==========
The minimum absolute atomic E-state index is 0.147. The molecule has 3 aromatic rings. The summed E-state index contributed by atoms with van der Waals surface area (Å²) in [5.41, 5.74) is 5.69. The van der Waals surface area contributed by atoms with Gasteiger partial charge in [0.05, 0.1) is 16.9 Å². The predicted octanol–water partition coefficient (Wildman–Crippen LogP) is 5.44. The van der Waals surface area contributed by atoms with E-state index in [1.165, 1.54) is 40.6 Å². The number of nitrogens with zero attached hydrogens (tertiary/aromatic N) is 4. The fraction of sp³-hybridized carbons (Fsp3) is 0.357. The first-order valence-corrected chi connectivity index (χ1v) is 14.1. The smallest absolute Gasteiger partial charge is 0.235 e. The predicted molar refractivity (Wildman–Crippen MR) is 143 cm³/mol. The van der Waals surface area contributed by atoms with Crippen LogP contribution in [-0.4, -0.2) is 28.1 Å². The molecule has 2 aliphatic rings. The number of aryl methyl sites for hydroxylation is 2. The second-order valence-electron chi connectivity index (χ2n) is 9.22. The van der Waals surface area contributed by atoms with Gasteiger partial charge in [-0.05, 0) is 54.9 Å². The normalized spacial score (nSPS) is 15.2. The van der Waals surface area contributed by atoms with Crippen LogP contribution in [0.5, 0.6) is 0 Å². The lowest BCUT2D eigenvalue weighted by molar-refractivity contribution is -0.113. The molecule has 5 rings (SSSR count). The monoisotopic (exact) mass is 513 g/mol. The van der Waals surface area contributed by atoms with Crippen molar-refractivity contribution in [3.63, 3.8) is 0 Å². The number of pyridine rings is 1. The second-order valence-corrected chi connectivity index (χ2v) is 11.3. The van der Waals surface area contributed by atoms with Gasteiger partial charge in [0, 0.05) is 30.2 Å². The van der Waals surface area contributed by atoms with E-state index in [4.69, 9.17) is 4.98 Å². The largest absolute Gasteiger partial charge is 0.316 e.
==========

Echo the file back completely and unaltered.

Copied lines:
The minimum absolute atomic E-state index is 0.147. The molecule has 3 aromatic rings. The summed E-state index contributed by atoms with van der Waals surface area (Å²) in [5.41, 5.74) is 5.69. The van der Waals surface area contributed by atoms with Gasteiger partial charge in [0.05, 0.1) is 16.9 Å². The predicted octanol–water partition coefficient (Wildman–Crippen LogP) is 5.44. The van der Waals surface area contributed by atoms with E-state index in [1.165, 1.54) is 40.6 Å². The number of nitrogens with zero attached hydrogens (tertiary/aromatic N) is 4. The fraction of sp³-hybridized carbons (Fsp3) is 0.357. The first-order valence-corrected chi connectivity index (χ1v) is 14.1. The smallest absolute Gasteiger partial charge is 0.235 e. The predicted molar refractivity (Wildman–Crippen MR) is 143 cm³/mol. The van der Waals surface area contributed by atoms with Crippen LogP contribution in [-0.4, -0.2) is 28.1 Å². The molecule has 2 aliphatic rings. The number of aryl methyl sites for hydroxylation is 2. The second-order valence-electron chi connectivity index (χ2n) is 9.22. The van der Waals surface area contributed by atoms with Gasteiger partial charge in [-0.05, 0) is 54.9 Å². The normalized spacial score (nSPS) is 15.2. The van der Waals surface area contributed by atoms with Crippen LogP contribution in [0.5, 0.6) is 0 Å². The lowest BCUT2D eigenvalue weighted by molar-refractivity contribution is -0.113. The molecule has 5 rings (SSSR count). The monoisotopic (exact) mass is 513 g/mol. The van der Waals surface area contributed by atoms with Crippen molar-refractivity contribution in [3.63, 3.8) is 0 Å². The number of pyridine rings is 1. The second-order valence-corrected chi connectivity index (χ2v) is 11.3. The van der Waals surface area contributed by atoms with Gasteiger partial charge in [0, 0.05) is 30.2 Å². The van der Waals surface area contributed by atoms with E-state index in [4.69, 9.17) is 4.98 Å². The largest absolute Gasteiger partial charge is 0.316 e.